The “life cycle of the software”, means all stages of the software development, from its conception to demise. That is, the adequacy of the methods used. The software life cycle usually includes at least the following activities:
Here is the definition of objectives, consisting of defining the purpose of the project and its inclusion in a global strategy. It needs analysis and feasibility, i.e. the expression, collection and formalization of the needs of the applicant (the client) and all the constraints. So far the agile software development life cycle is concerned, you will get the best here now.
· This is the development of the specifications of the general architecture of the software.
· Detailed design, consisting of precisely defining each subset of the software.
· Integration, whose objective is to ensure the interfacing of the various elements (modules) of the software, it is subject to integration tests recorded in a document.
· Qualification, i.e. the verification of the conformity of the software to the initial specifications.
· Documentation, aimed at producing the necessary information for the use of the software and for further developments.
Life cycle models
In order to be able to have a common methodology between the customer and the service company carrying out the development, life cycle models have been developed defining the stages of development as well as the documents to be produced to validate each steps before moving on to the next. At the end of each phase, reviews are organized before moving on to the next one.
· The cascading life cycle model was developed as early as 1966, and then formalized around 1970. It defines sequential phases at the end of each of which documents are produced to check compliance before moving on to the next one.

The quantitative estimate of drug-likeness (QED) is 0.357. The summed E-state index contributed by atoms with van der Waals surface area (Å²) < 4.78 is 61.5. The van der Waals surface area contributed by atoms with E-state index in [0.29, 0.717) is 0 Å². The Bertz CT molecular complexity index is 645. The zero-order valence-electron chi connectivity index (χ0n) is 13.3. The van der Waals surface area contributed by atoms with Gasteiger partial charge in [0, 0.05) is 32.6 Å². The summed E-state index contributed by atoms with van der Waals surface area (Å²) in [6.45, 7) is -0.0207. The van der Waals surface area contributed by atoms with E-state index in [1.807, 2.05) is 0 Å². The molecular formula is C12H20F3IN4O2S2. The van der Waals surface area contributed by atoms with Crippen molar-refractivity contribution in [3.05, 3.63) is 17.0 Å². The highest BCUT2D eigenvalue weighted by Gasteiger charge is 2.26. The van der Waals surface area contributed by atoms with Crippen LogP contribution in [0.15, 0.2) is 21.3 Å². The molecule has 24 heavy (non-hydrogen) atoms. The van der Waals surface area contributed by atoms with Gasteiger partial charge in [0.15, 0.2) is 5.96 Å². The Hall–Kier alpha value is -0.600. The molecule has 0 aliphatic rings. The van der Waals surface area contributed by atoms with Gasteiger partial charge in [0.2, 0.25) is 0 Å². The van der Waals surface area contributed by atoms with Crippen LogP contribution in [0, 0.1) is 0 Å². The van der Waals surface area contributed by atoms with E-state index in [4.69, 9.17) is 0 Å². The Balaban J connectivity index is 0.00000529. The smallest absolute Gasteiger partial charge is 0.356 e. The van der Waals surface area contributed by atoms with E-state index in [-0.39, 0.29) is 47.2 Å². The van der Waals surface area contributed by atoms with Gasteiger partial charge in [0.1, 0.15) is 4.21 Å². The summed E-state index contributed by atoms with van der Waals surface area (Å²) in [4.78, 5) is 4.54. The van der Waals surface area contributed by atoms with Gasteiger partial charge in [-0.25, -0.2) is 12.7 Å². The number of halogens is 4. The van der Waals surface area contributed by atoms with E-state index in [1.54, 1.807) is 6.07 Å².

· The above activities are not organized chronologically: the correction of defects is often mixed with programming or design; documentation is often done in parallel with other activities, etc.
In addition, often, the life of software does not freeze after the first delivery to the customer (or sale in stores). It continues to evolve in several ways, defects detected after delivery can be corrected; additional features can be added, etc. We call all the activities of modification of the software after its first release on the market maintenance of the software.
Most of the post-delivery activities are related to adding features. In fact, it often happens that 80% of the total cost of software is due to its maintenance. To facilitate maintenance activities, it is important that the software is well written, or maintainable. In addition, if one or more modules of the software are supposed to be reused in other software, it is necessary that these modules are well written from another point of view that we call re-usability. While the details of maintainability and reusability are beyond the scope of this book, you will be dealing with a small portion of the basic rules necessary to apply in order to obtain a maintainable program.